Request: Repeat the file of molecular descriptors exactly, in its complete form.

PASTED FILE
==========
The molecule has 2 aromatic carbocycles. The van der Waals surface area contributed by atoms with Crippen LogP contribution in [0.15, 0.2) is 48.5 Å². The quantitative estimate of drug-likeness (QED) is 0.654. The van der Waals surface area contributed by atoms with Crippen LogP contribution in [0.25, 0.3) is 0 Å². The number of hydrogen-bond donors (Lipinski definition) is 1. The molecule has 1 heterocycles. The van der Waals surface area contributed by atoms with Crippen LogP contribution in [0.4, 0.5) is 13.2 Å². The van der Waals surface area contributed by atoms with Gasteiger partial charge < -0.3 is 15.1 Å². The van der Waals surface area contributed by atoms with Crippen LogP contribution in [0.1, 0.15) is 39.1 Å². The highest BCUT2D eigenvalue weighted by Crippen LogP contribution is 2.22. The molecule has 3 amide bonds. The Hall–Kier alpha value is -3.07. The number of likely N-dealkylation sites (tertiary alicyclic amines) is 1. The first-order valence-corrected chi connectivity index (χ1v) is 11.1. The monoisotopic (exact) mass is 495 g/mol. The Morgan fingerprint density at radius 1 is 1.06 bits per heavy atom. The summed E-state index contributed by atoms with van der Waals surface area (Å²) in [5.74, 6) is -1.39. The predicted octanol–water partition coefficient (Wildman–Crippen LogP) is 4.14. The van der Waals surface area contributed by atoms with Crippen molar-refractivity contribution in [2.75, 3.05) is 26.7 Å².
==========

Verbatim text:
The molecule has 2 aromatic carbocycles. The van der Waals surface area contributed by atoms with Crippen LogP contribution in [0.15, 0.2) is 48.5 Å². The quantitative estimate of drug-likeness (QED) is 0.654. The van der Waals surface area contributed by atoms with Crippen LogP contribution in [0.25, 0.3) is 0 Å². The number of hydrogen-bond donors (Lipinski definition) is 1. The molecule has 1 heterocycles. The van der Waals surface area contributed by atoms with Crippen LogP contribution in [0.4, 0.5) is 13.2 Å². The van der Waals surface area contributed by atoms with Gasteiger partial charge < -0.3 is 15.1 Å². The van der Waals surface area contributed by atoms with Crippen LogP contribution in [0.1, 0.15) is 39.1 Å². The highest BCUT2D eigenvalue weighted by Crippen LogP contribution is 2.22. The molecule has 3 amide bonds. The Hall–Kier alpha value is -3.07. The number of likely N-dealkylation sites (tertiary alicyclic amines) is 1. The first-order valence-corrected chi connectivity index (χ1v) is 11.1. The monoisotopic (exact) mass is 495 g/mol. The Morgan fingerprint density at radius 1 is 1.06 bits per heavy atom. The summed E-state index contributed by atoms with van der Waals surface area (Å²) in [5.74, 6) is -1.39. The predicted octanol–water partition coefficient (Wildman–Crippen LogP) is 4.14. The van der Waals surface area contributed by atoms with Crippen molar-refractivity contribution in [2.75, 3.05) is 26.7 Å².